A: I carefully crafted the narrative framework and plot with an Excel spreadsheet. This was something new for me. With all my previous novels or stories, I knew how they began and ended before writing them, then filled in the middle as I went along. But I had some specific goals with To Squeeze a Prairie Dog. I wanted to reveal the back stories of all five coworkers in Unit 3 of the Texas Department of Unemployment and Benefits, and show what was at stake for them in their personal lives. Their personal stakes helped to drive the main narrative. I found that tracking the plot points, plot twists, pinch points, and the narrative arc to be very helpful to me in the writing process, so much so that I don’t see myself going back to the “Point A to Point B” strategy I employed before.
Q: You have five main protagonists. Can you describe each of them in no more than five words?
A: I’ll start with J. D. Wiswall, since he is the portal the reader uses to enter the place where they all work: Unit 3. J. D. is simple, kind, considerate, empathetic, and adventurous. Rita Jackson, the kind matriarch of her large brood of five struggling children and thirteen wily grandchildren, is motivated, sassy, a great cook, loving, and above all, hardworking. Deborah Martinez, a single mother to a felonious son, who struggles to keep her head above her sinking financial woes, is also hardworking, caring, and sassy, but is also forlorn and a little bitter. Conchino Gonzalez, a quiescent giant of Mexican and Japanese descent who street races at night to relieve worries about his ailing grandfather in Japan, is quiet, courteous, competitive, gigantic, and loyal. Finally, Brent Baker, their manager who wants nothing more than to drop the bureaucratic routine to become a rock star with his bar band, is funny, carefree, creative, lazy, and, unfortunately, an alcoholic.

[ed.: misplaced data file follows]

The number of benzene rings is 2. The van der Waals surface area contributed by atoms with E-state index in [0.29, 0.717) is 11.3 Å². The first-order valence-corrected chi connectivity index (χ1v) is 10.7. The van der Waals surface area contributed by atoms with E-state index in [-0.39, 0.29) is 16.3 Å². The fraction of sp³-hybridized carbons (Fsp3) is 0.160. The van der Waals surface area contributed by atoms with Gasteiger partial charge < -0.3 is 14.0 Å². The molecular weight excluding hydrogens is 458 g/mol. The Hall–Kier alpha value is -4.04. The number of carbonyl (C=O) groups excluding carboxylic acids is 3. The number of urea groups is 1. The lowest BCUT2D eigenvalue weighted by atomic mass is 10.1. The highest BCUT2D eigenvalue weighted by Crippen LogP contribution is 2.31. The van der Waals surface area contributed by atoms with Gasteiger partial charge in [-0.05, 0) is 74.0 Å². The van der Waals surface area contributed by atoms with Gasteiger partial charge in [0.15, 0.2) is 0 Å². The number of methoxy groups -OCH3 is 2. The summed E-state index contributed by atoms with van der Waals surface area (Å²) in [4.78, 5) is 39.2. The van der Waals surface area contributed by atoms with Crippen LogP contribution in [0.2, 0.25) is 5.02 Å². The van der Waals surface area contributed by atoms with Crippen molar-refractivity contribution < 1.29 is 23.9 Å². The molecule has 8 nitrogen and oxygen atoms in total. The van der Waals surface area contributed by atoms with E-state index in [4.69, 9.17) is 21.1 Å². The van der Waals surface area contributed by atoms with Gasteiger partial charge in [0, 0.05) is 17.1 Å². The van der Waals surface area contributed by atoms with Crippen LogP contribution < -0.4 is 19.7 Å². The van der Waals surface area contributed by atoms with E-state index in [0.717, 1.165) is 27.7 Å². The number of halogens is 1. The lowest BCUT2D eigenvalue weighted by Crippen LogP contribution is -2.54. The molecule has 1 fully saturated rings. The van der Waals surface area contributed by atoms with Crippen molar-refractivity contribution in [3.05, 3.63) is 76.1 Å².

Q: Are you looking to entertain or illuminate?
A: My goal is to illuminate through entertainment. I feel humour is the best way to disarm readers’ preconceptions about the characters in my stories. Once the reader’s guard is down, then I hope that the themes in my stories shine through.